David Frost outlines the shamble of the licensing process and what you should do.
As part of the endless tinkering that goes on with firearms legislation and licensing procedures, 1
April 2016 saw yet another change. This time the intention was to get GPs more closely involved in the licensing process. Some of us warned at the time that there would be a shambles but it’s fair to say our worst fears have been exceeded. Why did we get in this mess and what should you do if it affects you?
In the early days of firearms licensing there were few medical considerations. In recent years we’ve become accustomed to answering vaguely worded medical questions. Attitudes began to change after Christopher Foster murdered his family in 2008. It turned out he had been having suicidal feelings but the GP seemed unaware of his ownership of guns. The police, however, were aware he had made threats of violence and could have revoked his certificate in 2006.
Why accept full responsibility when you can offload part of it onto someone else such as the medics? The police sought, in conjunction with the BMA, to have an enduring marker placed on the medical record of all certificate holders so the police could be informed if relevant medical conditions were later identified. The Information Commissioner (IC) had concerns because the number of incidents was very small in relation to the number of certificate holders. BASC also expressed concern but eventually a deal was reached that from 2011 GPs would be told when a patient’s certificate had been granted or renewed. Worries that certificate holders might be stigmatised or even discriminated against were brushed aside.
Known as Post Grant Notification (PGN) it had the merit of being cheap and simple to operate and there is evidence to show it revealed a number of people who had failed to declare a relevant medical condition. Such failure is not necessarily criminal. The medical questions were very vague; GPs don’t always provide a clear diagnosis and people genuinely forget. PGN is good but not fool proof.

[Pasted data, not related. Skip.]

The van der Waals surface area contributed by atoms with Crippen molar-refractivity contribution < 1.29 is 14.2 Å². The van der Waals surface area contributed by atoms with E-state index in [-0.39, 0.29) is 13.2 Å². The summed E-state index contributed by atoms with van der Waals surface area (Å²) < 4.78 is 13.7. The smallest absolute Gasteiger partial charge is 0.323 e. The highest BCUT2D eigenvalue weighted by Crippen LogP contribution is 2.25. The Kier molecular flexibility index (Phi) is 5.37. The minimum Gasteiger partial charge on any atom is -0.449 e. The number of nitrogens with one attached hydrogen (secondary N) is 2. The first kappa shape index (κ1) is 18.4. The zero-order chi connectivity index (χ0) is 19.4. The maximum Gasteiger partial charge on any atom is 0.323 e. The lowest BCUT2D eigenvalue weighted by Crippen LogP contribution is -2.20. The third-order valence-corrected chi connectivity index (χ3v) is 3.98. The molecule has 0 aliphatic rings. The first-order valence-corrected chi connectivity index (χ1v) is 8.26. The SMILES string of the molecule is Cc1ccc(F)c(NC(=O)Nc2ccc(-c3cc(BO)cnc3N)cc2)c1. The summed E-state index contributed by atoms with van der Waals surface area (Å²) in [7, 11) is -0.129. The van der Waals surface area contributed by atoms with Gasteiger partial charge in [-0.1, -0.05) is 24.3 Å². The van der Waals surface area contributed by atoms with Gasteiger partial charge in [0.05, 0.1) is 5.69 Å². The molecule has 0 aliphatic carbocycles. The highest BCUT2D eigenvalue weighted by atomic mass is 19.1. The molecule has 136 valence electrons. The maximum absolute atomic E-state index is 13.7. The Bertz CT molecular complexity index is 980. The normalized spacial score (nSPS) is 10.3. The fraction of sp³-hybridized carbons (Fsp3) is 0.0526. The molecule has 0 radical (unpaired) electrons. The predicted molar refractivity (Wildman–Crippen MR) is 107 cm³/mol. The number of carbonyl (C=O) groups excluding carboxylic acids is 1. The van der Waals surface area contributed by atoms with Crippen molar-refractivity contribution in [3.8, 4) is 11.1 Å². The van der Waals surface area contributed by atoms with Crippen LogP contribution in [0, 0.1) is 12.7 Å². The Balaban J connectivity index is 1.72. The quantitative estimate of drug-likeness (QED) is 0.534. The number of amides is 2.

The police were not happy and, before PGN had been given a fair run, pressed for further medical involvement. It’s worth remembering that at this time more than 13,000 certificate holders were being left in unlawful possession of their guns due to police incompetence over the renewal process. You’d have thought the police would have been more interested in putting that right than in heaping further stigma on certificate holders. They weren’t and seldom have been – the service in some force areas is still appalling.
Wind on a bit and by early 2016 the Home Office’s Medical Evidence Working Group (MEWG) was close to reaching agreement on a new system which would see GPs told before a certificate was granted and being asked to place an enduring marker on a certificate holder’s medical record. MEWG is composed of civil servants, police, the BMA and shooting representatives.